It’s important to know when the media mentions you and what they say. Old school PR folks used clipping services, called that because companies used to literally clip mentions from the newspaper and mail it to you. Now it’s called media monitoring.
Cision, Coverage Book and Meltwater are great services for media monitoring. They’re also not free. Fear not, there are free ways to monitor media coverage. They’re not as robust as the aforementioned services, but they’ll get the basic job done.
Put in the search terms you want to follow and get emails with your coverage. Boom. Of course you should put in your company name, but consider other terms to make sure you catch every mention. Here are some ideas:
- Names of top executives or spokespersons
- Popular product or service names
- Stock symbol if your company is publicly traded (but if you’re publicly traded, just pony up for a paid service)
Once you decide on your terms, you can decide how often you get alerts, what country, language and type of source they come from.
Set up a few columns with similar search terms as mentioned above and review it as frequently as you need to. Media and reporters usually tweet what they cover, but don’t always tag your brand, so this helps get anything that falls through the crack in your mentions. You can also set up a list or column with the media that regularly covers your company to see everything they write or talk about. This also captures any social mentions (on one channel) of your brand.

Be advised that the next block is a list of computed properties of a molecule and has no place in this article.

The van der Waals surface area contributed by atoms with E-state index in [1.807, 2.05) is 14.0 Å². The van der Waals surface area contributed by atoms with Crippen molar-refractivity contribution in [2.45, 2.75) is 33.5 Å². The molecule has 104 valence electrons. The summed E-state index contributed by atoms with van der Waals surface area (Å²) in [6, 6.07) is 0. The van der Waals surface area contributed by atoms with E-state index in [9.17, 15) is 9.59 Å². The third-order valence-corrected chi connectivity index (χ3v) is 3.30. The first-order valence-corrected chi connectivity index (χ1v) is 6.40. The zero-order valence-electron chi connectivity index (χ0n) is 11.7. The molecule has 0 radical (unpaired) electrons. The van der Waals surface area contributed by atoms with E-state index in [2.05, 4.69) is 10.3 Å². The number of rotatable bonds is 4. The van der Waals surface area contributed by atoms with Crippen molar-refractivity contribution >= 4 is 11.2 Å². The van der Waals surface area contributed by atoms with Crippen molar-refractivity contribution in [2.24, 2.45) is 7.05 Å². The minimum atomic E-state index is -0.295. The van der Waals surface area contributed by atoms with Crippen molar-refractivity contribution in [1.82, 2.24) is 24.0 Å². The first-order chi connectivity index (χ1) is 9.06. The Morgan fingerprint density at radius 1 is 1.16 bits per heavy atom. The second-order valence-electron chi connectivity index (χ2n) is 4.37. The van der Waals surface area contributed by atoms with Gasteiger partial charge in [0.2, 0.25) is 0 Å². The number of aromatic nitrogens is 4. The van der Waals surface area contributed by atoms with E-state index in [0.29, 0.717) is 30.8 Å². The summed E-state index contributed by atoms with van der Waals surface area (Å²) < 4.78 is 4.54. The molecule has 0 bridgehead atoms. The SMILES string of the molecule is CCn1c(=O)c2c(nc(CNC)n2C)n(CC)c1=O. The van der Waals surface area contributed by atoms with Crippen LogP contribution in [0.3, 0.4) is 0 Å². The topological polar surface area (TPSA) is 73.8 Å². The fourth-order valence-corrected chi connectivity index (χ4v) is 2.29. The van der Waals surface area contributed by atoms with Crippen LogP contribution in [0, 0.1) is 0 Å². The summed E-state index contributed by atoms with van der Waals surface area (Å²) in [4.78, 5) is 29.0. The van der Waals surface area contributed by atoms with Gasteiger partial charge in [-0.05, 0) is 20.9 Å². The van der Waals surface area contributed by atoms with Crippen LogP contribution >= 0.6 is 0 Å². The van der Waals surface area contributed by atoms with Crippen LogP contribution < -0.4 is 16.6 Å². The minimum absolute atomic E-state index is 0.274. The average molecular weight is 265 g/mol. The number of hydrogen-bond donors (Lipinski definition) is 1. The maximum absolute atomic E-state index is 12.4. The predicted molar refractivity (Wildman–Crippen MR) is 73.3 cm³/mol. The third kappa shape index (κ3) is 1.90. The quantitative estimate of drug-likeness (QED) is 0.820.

You want to find a home for all the data coming in so you don’t lose track of it and can more easily put it in a report for your bosses or client. Excel or Google Sheets are perfect for this. Determine what you want to track and make those your header columns. Here are a few ideas – date, outlet, reporter, tone (good/bad/neutral), link, location, type (online, newspaper, radio, etc.).
You can also use any of these services for counter-intelligence. Change your company’s name for your competitors and your execs’ names for their counterparts at rival organizations.